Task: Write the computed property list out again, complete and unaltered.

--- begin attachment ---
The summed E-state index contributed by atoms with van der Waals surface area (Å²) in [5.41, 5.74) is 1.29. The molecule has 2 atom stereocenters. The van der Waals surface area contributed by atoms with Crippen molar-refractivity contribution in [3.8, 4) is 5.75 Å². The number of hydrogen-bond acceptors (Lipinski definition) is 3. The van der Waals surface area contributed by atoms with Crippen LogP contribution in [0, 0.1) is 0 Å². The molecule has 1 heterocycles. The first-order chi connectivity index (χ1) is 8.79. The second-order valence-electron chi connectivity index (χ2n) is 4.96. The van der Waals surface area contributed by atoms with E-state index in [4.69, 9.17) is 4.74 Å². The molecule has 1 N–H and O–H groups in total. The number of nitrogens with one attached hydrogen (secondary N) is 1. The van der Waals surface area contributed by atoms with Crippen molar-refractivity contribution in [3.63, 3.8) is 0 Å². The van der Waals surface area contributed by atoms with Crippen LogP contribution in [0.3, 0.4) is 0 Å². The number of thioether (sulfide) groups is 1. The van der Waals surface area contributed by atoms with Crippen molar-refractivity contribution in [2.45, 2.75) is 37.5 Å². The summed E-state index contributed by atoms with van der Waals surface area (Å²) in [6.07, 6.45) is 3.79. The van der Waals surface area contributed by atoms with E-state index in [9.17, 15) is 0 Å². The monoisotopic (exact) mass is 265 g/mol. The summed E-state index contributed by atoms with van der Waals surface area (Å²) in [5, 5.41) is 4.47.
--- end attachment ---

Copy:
The summed E-state index contributed by atoms with van der Waals surface area (Å²) in [5.41, 5.74) is 1.29. The molecule has 2 atom stereocenters. The van der Waals surface area contributed by atoms with Crippen molar-refractivity contribution in [3.8, 4) is 5.75 Å². The number of hydrogen-bond acceptors (Lipinski definition) is 3. The van der Waals surface area contributed by atoms with Crippen LogP contribution in [0, 0.1) is 0 Å². The molecule has 1 heterocycles. The first-order chi connectivity index (χ1) is 8.79. The second-order valence-electron chi connectivity index (χ2n) is 4.96. The van der Waals surface area contributed by atoms with E-state index in [4.69, 9.17) is 4.74 Å². The molecule has 1 N–H and O–H groups in total. The number of nitrogens with one attached hydrogen (secondary N) is 1. The van der Waals surface area contributed by atoms with Crippen molar-refractivity contribution in [3.63, 3.8) is 0 Å². The van der Waals surface area contributed by atoms with Crippen LogP contribution in [0.3, 0.4) is 0 Å². The number of thioether (sulfide) groups is 1. The van der Waals surface area contributed by atoms with Crippen molar-refractivity contribution in [2.45, 2.75) is 37.5 Å². The summed E-state index contributed by atoms with van der Waals surface area (Å²) in [6.07, 6.45) is 3.79. The van der Waals surface area contributed by atoms with E-state index in [9.17, 15) is 0 Å². The monoisotopic (exact) mass is 265 g/mol. The summed E-state index contributed by atoms with van der Waals surface area (Å²) in [5, 5.41) is 4.47.